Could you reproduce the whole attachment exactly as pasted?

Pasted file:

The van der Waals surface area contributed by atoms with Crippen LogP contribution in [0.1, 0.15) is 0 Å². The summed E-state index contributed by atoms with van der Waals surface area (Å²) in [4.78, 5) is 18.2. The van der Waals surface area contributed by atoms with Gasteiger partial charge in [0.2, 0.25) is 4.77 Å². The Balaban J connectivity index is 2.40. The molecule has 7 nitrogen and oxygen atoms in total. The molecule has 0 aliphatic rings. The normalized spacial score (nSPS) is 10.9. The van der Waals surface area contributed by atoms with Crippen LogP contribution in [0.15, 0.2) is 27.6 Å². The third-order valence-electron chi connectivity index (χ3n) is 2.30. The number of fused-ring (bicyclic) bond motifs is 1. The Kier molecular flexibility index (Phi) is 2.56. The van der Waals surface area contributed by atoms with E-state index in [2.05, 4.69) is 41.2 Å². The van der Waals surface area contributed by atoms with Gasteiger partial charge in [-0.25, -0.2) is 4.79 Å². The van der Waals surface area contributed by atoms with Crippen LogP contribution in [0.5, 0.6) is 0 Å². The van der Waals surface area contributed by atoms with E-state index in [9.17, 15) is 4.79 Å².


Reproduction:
The van der Waals surface area contributed by atoms with Crippen LogP contribution in [0.1, 0.15) is 0 Å². The summed E-state index contributed by atoms with van der Waals surface area (Å²) in [4.78, 5) is 18.2. The van der Waals surface area contributed by atoms with Gasteiger partial charge in [0.2, 0.25) is 4.77 Å². The Balaban J connectivity index is 2.40. The molecule has 7 nitrogen and oxygen atoms in total. The molecule has 0 aliphatic rings. The normalized spacial score (nSPS) is 10.9. The van der Waals surface area contributed by atoms with Crippen LogP contribution in [0.15, 0.2) is 27.6 Å². The third-order valence-electron chi connectivity index (χ3n) is 2.30. The number of fused-ring (bicyclic) bond motifs is 1. The Kier molecular flexibility index (Phi) is 2.56. The van der Waals surface area contributed by atoms with E-state index in [2.05, 4.69) is 41.2 Å². The van der Waals surface area contributed by atoms with Gasteiger partial charge in [-0.25, -0.2) is 4.79 Å². The van der Waals surface area contributed by atoms with Crippen LogP contribution in [0.5, 0.6) is 0 Å². The van der Waals surface area contributed by atoms with E-state index in [9.17, 15) is 4.79 Å².